When the l886 frame church at the address of Produce Row and San Saba Streets was torn down, the materials were immediately put to use in the construction of a new parsonage next door. The church was originally known as the Mexican Methodist Episcopal Church and the streets originally called Presidio and West Streets. This parsonage, built in l921 entirely of salvaged materials from this Victorian era frame church, sat beside the newly built brick structure and was renamed La Trinidad Templo Methodista Mexicano. Wood timbers, framing, the wood flooring, wainscoting and other materials from the old church were main features of the new parsonage. The parsonage remained at this location until l950 when it was moved to 334 King William Street when the church expanded their facilities again. La Trinidad pastors and their families occupied this parsonage at this location until l975, having purchased the property from O. Wolf who had acquired it from the Groos family a few years earlier.
Here is an account by Sheila Nicholls Winget of the moving of the house to King William in l950. “As a child, I lived at 338 Madison (now the lovely home of Gates and Joan Whiteley). When I was quite young, I overheard the 'grownups' talking about a house that would be moved to the corner of Sheridan and King William streets, exactly one block away. Wow! How could this be? How could a house move? In this pre-television, pre-internet era of Dale Evans and Roy Rogers westerns, I was thrilled!
"The next day, upon awaking early, I started my vigil, sitting on the edge of Sheridan Street, which was unpaved and un-curbed at that time. Waiting and waiting, I fantasized with serious contemplation the wonder of a moving house. It finally happened! Yes….here it came….the white house rolled down Sheridan. It was an all day procedure. Not wanting to miss a single moving inch, I would not be budged by my Mother’s call to lunch. Instead, I ate my sandwich on the side of the street, convinced I was witness to a remarkable event. What fun!!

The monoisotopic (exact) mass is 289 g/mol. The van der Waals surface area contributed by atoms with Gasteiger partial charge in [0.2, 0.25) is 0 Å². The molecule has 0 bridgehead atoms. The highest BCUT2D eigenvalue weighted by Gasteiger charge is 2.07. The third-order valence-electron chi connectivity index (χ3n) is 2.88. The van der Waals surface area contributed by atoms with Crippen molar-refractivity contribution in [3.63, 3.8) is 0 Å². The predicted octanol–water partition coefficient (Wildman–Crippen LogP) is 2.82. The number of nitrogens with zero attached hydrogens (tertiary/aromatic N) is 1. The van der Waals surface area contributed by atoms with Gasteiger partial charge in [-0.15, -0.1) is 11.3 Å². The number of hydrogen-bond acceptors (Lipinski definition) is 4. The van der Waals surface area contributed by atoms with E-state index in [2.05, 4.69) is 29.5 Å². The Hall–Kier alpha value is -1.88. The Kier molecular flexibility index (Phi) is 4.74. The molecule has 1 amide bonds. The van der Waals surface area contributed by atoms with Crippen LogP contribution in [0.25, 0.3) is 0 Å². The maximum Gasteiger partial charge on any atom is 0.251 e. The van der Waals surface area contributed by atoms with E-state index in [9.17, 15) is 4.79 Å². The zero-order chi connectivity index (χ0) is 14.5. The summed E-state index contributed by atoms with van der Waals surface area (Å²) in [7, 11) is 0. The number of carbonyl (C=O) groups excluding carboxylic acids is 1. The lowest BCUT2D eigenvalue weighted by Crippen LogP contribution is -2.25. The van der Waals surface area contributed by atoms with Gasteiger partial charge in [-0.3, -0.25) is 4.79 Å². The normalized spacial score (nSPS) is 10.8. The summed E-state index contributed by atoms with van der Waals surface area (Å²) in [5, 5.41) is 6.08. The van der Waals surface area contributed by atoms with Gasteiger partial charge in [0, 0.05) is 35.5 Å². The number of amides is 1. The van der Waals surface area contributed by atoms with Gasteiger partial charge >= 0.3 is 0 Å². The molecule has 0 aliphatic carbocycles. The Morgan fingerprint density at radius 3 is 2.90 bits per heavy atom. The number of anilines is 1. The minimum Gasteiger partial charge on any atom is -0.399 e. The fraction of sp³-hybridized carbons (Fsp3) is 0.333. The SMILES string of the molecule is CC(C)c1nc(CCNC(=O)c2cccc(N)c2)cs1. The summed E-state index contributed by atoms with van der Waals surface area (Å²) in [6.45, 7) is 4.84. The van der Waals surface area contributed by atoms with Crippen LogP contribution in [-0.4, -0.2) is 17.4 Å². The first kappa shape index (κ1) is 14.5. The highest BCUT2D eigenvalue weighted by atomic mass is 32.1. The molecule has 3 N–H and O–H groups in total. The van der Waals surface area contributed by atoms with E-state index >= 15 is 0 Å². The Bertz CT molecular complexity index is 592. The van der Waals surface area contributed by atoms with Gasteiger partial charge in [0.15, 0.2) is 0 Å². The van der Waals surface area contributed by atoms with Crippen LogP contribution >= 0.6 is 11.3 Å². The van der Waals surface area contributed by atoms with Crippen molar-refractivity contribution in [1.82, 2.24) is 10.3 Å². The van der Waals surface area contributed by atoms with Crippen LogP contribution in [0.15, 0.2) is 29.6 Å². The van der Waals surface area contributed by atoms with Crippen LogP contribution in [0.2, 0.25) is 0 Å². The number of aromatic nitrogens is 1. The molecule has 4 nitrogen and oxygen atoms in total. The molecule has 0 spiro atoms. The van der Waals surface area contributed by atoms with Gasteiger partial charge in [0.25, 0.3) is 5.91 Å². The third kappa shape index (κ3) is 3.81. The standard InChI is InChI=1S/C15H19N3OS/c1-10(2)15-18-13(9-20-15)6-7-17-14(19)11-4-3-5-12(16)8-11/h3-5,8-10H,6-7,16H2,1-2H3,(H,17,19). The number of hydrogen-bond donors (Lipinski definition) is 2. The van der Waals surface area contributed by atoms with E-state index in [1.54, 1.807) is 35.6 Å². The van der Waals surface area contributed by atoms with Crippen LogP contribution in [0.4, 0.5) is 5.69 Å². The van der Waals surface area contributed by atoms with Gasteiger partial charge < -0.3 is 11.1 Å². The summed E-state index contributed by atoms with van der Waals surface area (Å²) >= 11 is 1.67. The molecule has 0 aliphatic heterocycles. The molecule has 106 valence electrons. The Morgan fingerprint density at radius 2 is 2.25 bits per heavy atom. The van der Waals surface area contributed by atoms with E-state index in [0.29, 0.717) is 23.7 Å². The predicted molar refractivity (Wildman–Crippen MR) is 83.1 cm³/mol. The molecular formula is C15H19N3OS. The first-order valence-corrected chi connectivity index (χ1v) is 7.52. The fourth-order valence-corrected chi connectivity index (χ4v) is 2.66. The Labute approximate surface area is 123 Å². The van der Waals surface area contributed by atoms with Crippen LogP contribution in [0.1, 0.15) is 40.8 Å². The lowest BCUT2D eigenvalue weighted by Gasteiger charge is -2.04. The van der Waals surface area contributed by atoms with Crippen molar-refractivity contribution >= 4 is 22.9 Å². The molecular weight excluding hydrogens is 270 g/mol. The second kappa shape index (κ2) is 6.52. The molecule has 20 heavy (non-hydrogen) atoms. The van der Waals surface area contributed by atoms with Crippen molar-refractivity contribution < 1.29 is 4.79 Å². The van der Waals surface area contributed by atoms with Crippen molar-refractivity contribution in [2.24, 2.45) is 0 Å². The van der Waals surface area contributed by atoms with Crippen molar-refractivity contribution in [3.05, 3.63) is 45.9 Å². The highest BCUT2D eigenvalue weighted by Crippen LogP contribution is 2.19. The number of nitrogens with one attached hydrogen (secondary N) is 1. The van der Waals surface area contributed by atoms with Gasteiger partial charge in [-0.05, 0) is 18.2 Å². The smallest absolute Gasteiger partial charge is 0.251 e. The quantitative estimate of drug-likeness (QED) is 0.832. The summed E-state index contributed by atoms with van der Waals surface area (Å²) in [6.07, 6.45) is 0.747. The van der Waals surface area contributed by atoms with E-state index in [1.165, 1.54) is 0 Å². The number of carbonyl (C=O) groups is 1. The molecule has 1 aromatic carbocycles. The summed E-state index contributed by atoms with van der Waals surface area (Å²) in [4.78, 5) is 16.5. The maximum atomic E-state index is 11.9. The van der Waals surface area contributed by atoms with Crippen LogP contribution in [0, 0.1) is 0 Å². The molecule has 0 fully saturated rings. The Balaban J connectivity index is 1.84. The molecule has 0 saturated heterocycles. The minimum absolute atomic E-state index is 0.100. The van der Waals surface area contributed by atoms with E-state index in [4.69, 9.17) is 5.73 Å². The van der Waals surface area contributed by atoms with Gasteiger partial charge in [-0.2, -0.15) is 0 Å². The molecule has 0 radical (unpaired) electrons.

"What I didn’t not know is that many years later, I would return to the neighborhood and live within view of this wonderful and beautiful home, now owned by Erin and Olin Strauss. This memory… still exciting and vivid… creates one of those internal and eternal smiles we all associate with happy and interesting childhood recollections.”
The pastor of La Trinidad, Rev. Espino, and his wife lived here until l960. The house was modernized and the wainscoting was covered with sheetrock and the floors with linoleum tile. A concrete porch was added and a stone wall built around the perimeter of the property with stones from the Chabot House, where Mrs. Adams had some piled in the yard.
The house continued to serve as a parsonage until l975. Walter Mathis purchased the property and erected the iron fence over the stone wall. Then he took an ornate fireplace mantle from the Chabot house and built a fireplace for the house. He added the gazebo-like porch, the detail over the window of the porch and the shutters, board and batten siding, and a metal roof with an ornate detail ornament over the peak of the porch. The floor of the porch was covered with D’Hanis brick and the l880 embellishments were added.
He sold the house to Nile B. and Mary Jo Norton in l976. Their contributions were mostly to the interior. Some of the l886 wainscoting was exposed. They also added rooms to the rear of the house.
In November of 2003, Erin and Olin Strauss bought the house. Senior District Judge Olin and Erin Strauss moved here from Jourdanton, Texas, where Olin was the Judge for the 81st District Court serving Atascosa, Wilson, Karnes, Frio and LaSalle Counties.
Earlier that month, while driving through the KW District on the way to take Olin back to the Bexar County Courthouse after lunch, they noticed a "for sale" sign in the front yard of 334 King William that hadn't been there that morning. Excitedly, they called the realtor, saw the house that evening after work, and bought it the next day. They learned that the sign had only been up twenty minutes when they first saw it. It was meant to be! After a little renovation, they moved in on April 16, 2004.
The Strausses exposed the original pine floors, painted the wainscoting, landscaped the yards and put in gardens and built cabinets in the kitchen. In 2007, Jim Smith, the color specialist, interviewed the Strausses and created a sort of portrait of the new owners with “their” colors, painting the house in the refreshing limes, lemons, and creams as we see it today. The house has been “Smithed.”
The yards around the house were landscaped with a serpentine D’Hanis brick walk. Erin and Olin Strauss entertain their large family on the porch and in the gardens surrounding the house. Many refer to the house as the house without curtains. I think of it as the house where once again folks live on the front porch. It was a good move.